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How Much Do You Need for Retirement?
Planning for retirement always raises a lot of questions. How much will
I need? How much do I need to save? How much will Social Security pay?
Unfortunately, the answer to all these questions depends upon each individual’s
unique circumstances. Instead of specific answers, let’s focus on general information.
You will need to replace a minimum of 70% of your working income for retirement. For most people this will come from Social Security and either an employer-sponsored pension or individual retirement account (IRA). Company pensions which have a defined benefit based on the number of years an employee worked are becoming less common. They are being replaced by contribution plans where both employee and the employer contribute toward a retirement fund.
Social Security benefits are based on a sliding scale which gives lower-income individuals a higher percentage of replacement income than those with higher incomes. For example, an individual who has income of $20,000 will receive a benefit from Social Security equal to 51.4% of his income, but an individual earning $60,000 will receive a benefit equal to 33.4% of income.
Obviously, if the goal is 70%, the lower-income individual is closer to reaching that goal.
People often wonder what the most critical factor is when saving for retirement. The rate of return is important, but it is not the most critical factor. It is very important that you take enough risk to reach your goal. Many choose to be too conservative for fear of having negative returns. The critical factor in saving for retirement is time. Starting early will lower the amount you need to save on a monthly basis.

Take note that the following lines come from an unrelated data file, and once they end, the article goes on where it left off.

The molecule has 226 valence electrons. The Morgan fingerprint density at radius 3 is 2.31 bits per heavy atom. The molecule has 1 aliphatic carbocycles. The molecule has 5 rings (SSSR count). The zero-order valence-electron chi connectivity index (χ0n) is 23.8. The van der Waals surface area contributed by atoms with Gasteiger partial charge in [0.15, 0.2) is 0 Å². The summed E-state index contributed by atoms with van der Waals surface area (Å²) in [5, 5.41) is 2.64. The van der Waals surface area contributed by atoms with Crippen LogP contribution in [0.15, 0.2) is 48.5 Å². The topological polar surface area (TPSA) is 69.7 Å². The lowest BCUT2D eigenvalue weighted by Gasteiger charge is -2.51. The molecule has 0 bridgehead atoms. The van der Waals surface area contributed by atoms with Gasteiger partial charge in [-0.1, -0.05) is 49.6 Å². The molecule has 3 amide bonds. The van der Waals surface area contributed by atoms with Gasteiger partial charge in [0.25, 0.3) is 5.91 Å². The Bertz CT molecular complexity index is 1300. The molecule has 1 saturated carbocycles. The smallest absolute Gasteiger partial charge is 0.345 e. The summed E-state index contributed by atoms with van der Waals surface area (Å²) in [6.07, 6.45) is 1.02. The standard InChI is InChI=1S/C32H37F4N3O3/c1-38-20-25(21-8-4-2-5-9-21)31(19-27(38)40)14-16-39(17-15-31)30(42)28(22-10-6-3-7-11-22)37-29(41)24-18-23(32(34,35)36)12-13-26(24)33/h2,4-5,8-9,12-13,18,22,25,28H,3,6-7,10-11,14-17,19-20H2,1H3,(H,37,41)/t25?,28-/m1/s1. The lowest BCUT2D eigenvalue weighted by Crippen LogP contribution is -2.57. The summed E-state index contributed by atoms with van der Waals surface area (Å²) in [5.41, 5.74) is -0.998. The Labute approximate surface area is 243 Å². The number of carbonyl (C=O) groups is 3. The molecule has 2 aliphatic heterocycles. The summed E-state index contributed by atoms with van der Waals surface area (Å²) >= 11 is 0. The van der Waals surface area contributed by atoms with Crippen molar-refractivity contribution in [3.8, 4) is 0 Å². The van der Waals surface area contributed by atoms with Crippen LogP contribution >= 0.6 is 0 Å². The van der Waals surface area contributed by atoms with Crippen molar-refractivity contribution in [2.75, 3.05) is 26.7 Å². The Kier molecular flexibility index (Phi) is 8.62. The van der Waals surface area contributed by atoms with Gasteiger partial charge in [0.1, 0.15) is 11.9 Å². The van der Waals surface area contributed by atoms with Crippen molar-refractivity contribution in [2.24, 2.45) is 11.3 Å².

Consider three individuals who are 25, 35, and 45 years of age who will each receive 40% income replacement from their Social Security benefits. They each need to invest in such a way that their retirement savings will replace the remaining 30% so that they will reach the minimum goal of 70% of their income in retirement. Each of the individuals is investing the same way and earning an average return of eight percent. The 25-year-old will only need to save four percent of his income. The 35-year-old, who has waited 10 years longer to start, will need to save 6.8%; and the 45-year-old will need to save 14.2% since he waited even longer to start saving.
Those who start late saving for retirement do have options. Besides increasing the amount they save, they can also take more risk and invest for a higher return. Unfortunately, when you have fewer years before retirement, this strategy can prove costly if the economy experiences a severe downturn close to your retirement date. Another option is to work beyond normal retirement age. Waiting until you are 70 will raise your retirement benefit from Social Security by over 30% and add years to accumulate more in your retirement account. The key to saving for retirement is to start early and to be consistent.
Brown on Green is a regular column written by Free Will Baptist Foundation Director David Brown. The column offers financial advice, addresses hot-button business topics, and answers your finance questions. Contact David with your questions.
For more information about Social Security, or to download an online retirement guide, visit the following